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Without Seeming to Care at All

Rough Trade Editions, Sep 2019

Nearly everyone who works in the bar is trying to make it as an artist or something. We are trying to make it as dancers, writers, shoe makers and DJs, actors, tattooists, costume designers and developers. We do not care about the bar and yet we find we cannot help but care a little.

This is the story of how we became an odd family. In it you will also find lots of smaller stories, about rescuing a nest of swan eggs, pulling a corpse from the canal, and giving birth to half a watermelon.


Buy a copy from Rough Trade Books.

It is also available from The Word BookshopAbeBooks or Amazon.

Buy the ebook from Amazon, Kobo or Google Play

Praise for Without Seeming to Care at All

‘A well-realised, fresh and contemporary story with a great sense of place and energy.'

- Andrew Holgate, Literary Editor, The Sunday Times

‘A brilliantly realised portrait of the random, hedonistic, and sometimes purposeless endeavours of unattached people at a certain point in their lives, this a fascinating, funny and fresh snapshot of this particular lifestyle.’​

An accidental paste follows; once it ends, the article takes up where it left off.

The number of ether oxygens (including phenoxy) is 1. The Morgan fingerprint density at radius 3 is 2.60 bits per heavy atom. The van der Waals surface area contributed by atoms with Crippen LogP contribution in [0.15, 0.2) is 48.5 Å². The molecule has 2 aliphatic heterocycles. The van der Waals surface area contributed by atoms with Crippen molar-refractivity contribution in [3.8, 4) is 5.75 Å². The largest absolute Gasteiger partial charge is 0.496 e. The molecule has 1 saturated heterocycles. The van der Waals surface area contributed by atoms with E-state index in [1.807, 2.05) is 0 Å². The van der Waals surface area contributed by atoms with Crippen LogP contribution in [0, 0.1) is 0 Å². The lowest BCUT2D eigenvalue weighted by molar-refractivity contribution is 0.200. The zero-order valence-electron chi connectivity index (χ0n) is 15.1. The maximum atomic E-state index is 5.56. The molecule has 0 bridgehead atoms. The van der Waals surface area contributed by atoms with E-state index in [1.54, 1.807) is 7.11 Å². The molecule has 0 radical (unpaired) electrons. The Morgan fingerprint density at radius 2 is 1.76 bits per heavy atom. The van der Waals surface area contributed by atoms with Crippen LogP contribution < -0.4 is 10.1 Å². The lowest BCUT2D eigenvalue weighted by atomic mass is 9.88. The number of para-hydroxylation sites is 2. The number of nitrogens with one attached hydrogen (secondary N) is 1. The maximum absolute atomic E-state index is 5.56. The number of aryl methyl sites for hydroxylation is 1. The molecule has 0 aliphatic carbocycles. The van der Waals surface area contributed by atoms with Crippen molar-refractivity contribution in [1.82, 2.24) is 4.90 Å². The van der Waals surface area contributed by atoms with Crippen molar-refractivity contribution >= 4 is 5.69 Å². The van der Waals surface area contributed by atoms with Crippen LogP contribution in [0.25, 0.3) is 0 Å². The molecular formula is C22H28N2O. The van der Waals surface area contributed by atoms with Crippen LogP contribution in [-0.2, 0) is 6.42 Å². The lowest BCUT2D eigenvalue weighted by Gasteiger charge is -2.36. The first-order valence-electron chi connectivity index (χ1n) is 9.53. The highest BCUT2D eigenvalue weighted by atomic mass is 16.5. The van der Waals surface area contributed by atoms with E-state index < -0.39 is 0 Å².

- Sunday Times Audible Short Story Award

'Funny and fuzzy, sad and honest, Max Sydney Smith beautifully captures the joys and horrors of working in a bar, the way a job that is supposed to be transitory slyly becomes your actual life.'

- Joe Dunthorne, author of Submarine

Without Seeming to Care at All captures a moment in time, the rhythm of the city and the ever-shifting tectonic plates that trace the boundaries between different communities sharing the same space but living in completely different ways. I love how he explores the collective identity that forms around a bar, and traces the impending loss of that identity as the hungry beast of neoliberalism arrives on the island with gentle clarity.’

- Octavia Bright, co-host of Literary Friction

‘Full of wit and tenderness, Max Sydney Smith’s ‘Without Seeming to Care at All’, captures beautifully the drifting, hedonistic, sometimes bizarre days and long nights of a London bar.  Bonded by the work that they would rather not be doing, the dreams and disappointments of the young and not so young staff of the bar gather together in a single narrative chorus - a small marvel of tone and voice.’

- Tom Lee, author of Greenfly and The Alarming Palsy of James Orr

‘An ethnography of a chosen family written with the finely distilled observations, humour and empathy of an insider.’

- Xanthi Barker, author of Will This House Last Forever

‘Bartleby moves to Hackney Wick and gets a job in a pub. A deadpan and accurate survey of London’s drunken wildlife.’

- Fernando Sdrigotti, author of Jolts

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